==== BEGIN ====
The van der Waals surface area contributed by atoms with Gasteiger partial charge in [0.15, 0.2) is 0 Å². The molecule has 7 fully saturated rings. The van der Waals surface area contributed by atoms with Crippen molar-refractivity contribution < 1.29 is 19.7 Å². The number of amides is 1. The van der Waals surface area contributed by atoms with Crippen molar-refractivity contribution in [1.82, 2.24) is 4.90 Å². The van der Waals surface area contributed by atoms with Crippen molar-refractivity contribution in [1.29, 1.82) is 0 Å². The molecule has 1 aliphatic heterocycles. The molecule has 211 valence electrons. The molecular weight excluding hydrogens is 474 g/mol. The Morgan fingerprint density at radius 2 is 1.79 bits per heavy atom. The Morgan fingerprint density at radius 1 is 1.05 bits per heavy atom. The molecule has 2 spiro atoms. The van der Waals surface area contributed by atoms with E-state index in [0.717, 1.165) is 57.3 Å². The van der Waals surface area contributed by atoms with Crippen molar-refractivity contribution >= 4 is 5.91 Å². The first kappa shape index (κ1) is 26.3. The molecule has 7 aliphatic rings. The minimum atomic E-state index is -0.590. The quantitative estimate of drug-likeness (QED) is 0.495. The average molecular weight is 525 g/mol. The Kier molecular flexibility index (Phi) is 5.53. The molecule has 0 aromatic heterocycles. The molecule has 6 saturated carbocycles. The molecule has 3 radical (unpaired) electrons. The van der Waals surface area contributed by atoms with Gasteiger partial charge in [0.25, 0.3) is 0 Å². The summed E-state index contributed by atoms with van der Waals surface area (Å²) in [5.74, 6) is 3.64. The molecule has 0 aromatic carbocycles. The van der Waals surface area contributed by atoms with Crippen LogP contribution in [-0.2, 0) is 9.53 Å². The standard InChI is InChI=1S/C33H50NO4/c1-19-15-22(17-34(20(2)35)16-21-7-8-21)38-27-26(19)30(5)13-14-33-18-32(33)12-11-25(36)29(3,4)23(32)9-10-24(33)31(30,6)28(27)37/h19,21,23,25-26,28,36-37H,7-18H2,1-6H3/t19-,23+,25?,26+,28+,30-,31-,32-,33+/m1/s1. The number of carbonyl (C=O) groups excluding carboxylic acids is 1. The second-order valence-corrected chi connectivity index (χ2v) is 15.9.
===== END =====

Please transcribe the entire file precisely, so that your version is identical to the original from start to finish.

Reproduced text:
The van der Waals surface area contributed by atoms with Gasteiger partial charge in [0.15, 0.2) is 0 Å². The molecule has 7 fully saturated rings. The van der Waals surface area contributed by atoms with Crippen molar-refractivity contribution < 1.29 is 19.7 Å². The number of amides is 1. The van der Waals surface area contributed by atoms with Crippen molar-refractivity contribution in [1.82, 2.24) is 4.90 Å². The van der Waals surface area contributed by atoms with Crippen molar-refractivity contribution in [1.29, 1.82) is 0 Å². The molecule has 1 aliphatic heterocycles. The molecule has 211 valence electrons. The molecular weight excluding hydrogens is 474 g/mol. The Morgan fingerprint density at radius 2 is 1.79 bits per heavy atom. The Morgan fingerprint density at radius 1 is 1.05 bits per heavy atom. The molecule has 2 spiro atoms. The van der Waals surface area contributed by atoms with E-state index in [0.717, 1.165) is 57.3 Å². The van der Waals surface area contributed by atoms with Crippen molar-refractivity contribution >= 4 is 5.91 Å². The first kappa shape index (κ1) is 26.3. The molecule has 7 aliphatic rings. The minimum atomic E-state index is -0.590. The quantitative estimate of drug-likeness (QED) is 0.495. The average molecular weight is 525 g/mol. The Kier molecular flexibility index (Phi) is 5.53. The molecule has 0 aromatic heterocycles. The molecule has 6 saturated carbocycles. The molecule has 3 radical (unpaired) electrons. The van der Waals surface area contributed by atoms with Gasteiger partial charge in [0.25, 0.3) is 0 Å². The summed E-state index contributed by atoms with van der Waals surface area (Å²) in [5.74, 6) is 3.64. The molecule has 0 aromatic carbocycles. The van der Waals surface area contributed by atoms with Crippen LogP contribution in [-0.2, 0) is 9.53 Å². The standard InChI is InChI=1S/C33H50NO4/c1-19-15-22(17-34(20(2)35)16-21-7-8-21)38-27-26(19)30(5)13-14-33-18-32(33)12-11-25(36)29(3,4)23(32)9-10-24(33)31(30,6)28(27)37/h19,21,23,25-26,28,36-37H,7-18H2,1-6H3/t19-,23+,25?,26+,28+,30-,31-,32-,33+/m1/s1. The number of carbonyl (C=O) groups excluding carboxylic acids is 1. The second-order valence-corrected chi connectivity index (χ2v) is 15.9.